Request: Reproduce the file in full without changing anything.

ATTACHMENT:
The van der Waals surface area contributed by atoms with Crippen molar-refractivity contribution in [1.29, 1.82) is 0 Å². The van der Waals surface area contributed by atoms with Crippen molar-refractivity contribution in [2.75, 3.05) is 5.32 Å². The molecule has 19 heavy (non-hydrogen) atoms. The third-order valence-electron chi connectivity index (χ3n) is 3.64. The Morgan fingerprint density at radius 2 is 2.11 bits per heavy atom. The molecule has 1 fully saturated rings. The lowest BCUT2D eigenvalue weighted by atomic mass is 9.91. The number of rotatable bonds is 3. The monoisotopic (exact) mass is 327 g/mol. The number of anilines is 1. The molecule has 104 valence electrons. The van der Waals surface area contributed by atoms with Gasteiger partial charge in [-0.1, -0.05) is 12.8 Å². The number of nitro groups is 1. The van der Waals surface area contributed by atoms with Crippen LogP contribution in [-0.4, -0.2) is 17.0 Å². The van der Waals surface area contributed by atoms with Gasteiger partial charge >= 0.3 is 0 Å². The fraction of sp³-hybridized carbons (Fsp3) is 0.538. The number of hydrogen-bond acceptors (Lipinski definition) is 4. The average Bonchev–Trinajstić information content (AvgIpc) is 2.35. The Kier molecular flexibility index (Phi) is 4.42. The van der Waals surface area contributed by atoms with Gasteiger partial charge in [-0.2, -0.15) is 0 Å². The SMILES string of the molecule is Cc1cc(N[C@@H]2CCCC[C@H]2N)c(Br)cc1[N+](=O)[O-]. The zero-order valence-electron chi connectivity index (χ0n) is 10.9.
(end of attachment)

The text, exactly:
The van der Waals surface area contributed by atoms with Crippen molar-refractivity contribution in [1.29, 1.82) is 0 Å². The van der Waals surface area contributed by atoms with Crippen molar-refractivity contribution in [2.75, 3.05) is 5.32 Å². The molecule has 19 heavy (non-hydrogen) atoms. The third-order valence-electron chi connectivity index (χ3n) is 3.64. The Morgan fingerprint density at radius 2 is 2.11 bits per heavy atom. The molecule has 1 fully saturated rings. The lowest BCUT2D eigenvalue weighted by atomic mass is 9.91. The number of rotatable bonds is 3. The monoisotopic (exact) mass is 327 g/mol. The number of anilines is 1. The molecule has 104 valence electrons. The van der Waals surface area contributed by atoms with Gasteiger partial charge in [-0.1, -0.05) is 12.8 Å². The number of nitro groups is 1. The van der Waals surface area contributed by atoms with Crippen LogP contribution in [-0.4, -0.2) is 17.0 Å². The van der Waals surface area contributed by atoms with Gasteiger partial charge >= 0.3 is 0 Å². The fraction of sp³-hybridized carbons (Fsp3) is 0.538. The number of hydrogen-bond acceptors (Lipinski definition) is 4. The average Bonchev–Trinajstić information content (AvgIpc) is 2.35. The Kier molecular flexibility index (Phi) is 4.42. The van der Waals surface area contributed by atoms with Gasteiger partial charge in [-0.2, -0.15) is 0 Å². The SMILES string of the molecule is Cc1cc(N[C@@H]2CCCC[C@H]2N)c(Br)cc1[N+](=O)[O-]. The zero-order valence-electron chi connectivity index (χ0n) is 10.9.